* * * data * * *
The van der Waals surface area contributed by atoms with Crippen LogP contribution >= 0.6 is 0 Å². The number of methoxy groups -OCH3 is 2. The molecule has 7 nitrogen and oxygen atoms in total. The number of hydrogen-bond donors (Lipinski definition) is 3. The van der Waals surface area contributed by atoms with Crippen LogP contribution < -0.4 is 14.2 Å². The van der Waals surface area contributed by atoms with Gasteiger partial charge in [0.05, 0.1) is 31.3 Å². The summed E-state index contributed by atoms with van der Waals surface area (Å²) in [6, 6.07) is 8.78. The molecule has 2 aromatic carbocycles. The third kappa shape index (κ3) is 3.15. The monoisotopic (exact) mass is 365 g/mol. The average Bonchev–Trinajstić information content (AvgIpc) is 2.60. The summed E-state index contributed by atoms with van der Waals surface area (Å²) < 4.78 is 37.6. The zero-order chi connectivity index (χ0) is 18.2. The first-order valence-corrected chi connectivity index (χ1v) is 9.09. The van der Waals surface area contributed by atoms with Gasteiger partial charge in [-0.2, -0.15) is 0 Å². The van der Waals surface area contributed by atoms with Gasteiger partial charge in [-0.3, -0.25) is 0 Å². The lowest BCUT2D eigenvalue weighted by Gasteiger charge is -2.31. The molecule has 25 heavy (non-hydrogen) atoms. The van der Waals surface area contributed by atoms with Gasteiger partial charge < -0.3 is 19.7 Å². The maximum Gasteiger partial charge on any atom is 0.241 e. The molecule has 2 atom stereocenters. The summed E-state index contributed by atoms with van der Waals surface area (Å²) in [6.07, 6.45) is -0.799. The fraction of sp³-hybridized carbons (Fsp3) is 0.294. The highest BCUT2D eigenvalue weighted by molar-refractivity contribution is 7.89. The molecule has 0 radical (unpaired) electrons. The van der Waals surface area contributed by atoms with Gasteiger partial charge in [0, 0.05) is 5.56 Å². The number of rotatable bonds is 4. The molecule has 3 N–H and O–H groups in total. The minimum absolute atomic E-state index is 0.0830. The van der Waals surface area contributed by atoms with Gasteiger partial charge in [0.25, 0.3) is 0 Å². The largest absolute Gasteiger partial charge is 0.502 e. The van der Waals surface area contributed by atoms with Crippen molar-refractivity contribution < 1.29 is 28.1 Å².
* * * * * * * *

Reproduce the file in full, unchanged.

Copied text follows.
The van der Waals surface area contributed by atoms with Crippen LogP contribution >= 0.6 is 0 Å². The number of methoxy groups -OCH3 is 2. The molecule has 7 nitrogen and oxygen atoms in total. The number of hydrogen-bond donors (Lipinski definition) is 3. The van der Waals surface area contributed by atoms with Crippen LogP contribution < -0.4 is 14.2 Å². The van der Waals surface area contributed by atoms with Gasteiger partial charge in [0.05, 0.1) is 31.3 Å². The summed E-state index contributed by atoms with van der Waals surface area (Å²) in [6, 6.07) is 8.78. The molecule has 2 aromatic carbocycles. The third kappa shape index (κ3) is 3.15. The monoisotopic (exact) mass is 365 g/mol. The average Bonchev–Trinajstić information content (AvgIpc) is 2.60. The summed E-state index contributed by atoms with van der Waals surface area (Å²) < 4.78 is 37.6. The zero-order chi connectivity index (χ0) is 18.2. The first-order valence-corrected chi connectivity index (χ1v) is 9.09. The van der Waals surface area contributed by atoms with Gasteiger partial charge in [-0.2, -0.15) is 0 Å². The van der Waals surface area contributed by atoms with Gasteiger partial charge in [-0.3, -0.25) is 0 Å². The lowest BCUT2D eigenvalue weighted by Gasteiger charge is -2.31. The molecule has 25 heavy (non-hydrogen) atoms. The van der Waals surface area contributed by atoms with Gasteiger partial charge < -0.3 is 19.7 Å². The maximum Gasteiger partial charge on any atom is 0.241 e. The molecule has 2 atom stereocenters. The summed E-state index contributed by atoms with van der Waals surface area (Å²) in [6.07, 6.45) is -0.799. The fraction of sp³-hybridized carbons (Fsp3) is 0.294. The highest BCUT2D eigenvalue weighted by molar-refractivity contribution is 7.89. The molecule has 0 radical (unpaired) electrons. The van der Waals surface area contributed by atoms with Gasteiger partial charge in [0, 0.05) is 5.56 Å². The number of rotatable bonds is 4. The molecule has 3 N–H and O–H groups in total. The minimum absolute atomic E-state index is 0.0830. The van der Waals surface area contributed by atoms with Gasteiger partial charge in [0.25, 0.3) is 0 Å². The largest absolute Gasteiger partial charge is 0.502 e. The van der Waals surface area contributed by atoms with Crippen molar-refractivity contribution < 1.29 is 28.1 Å².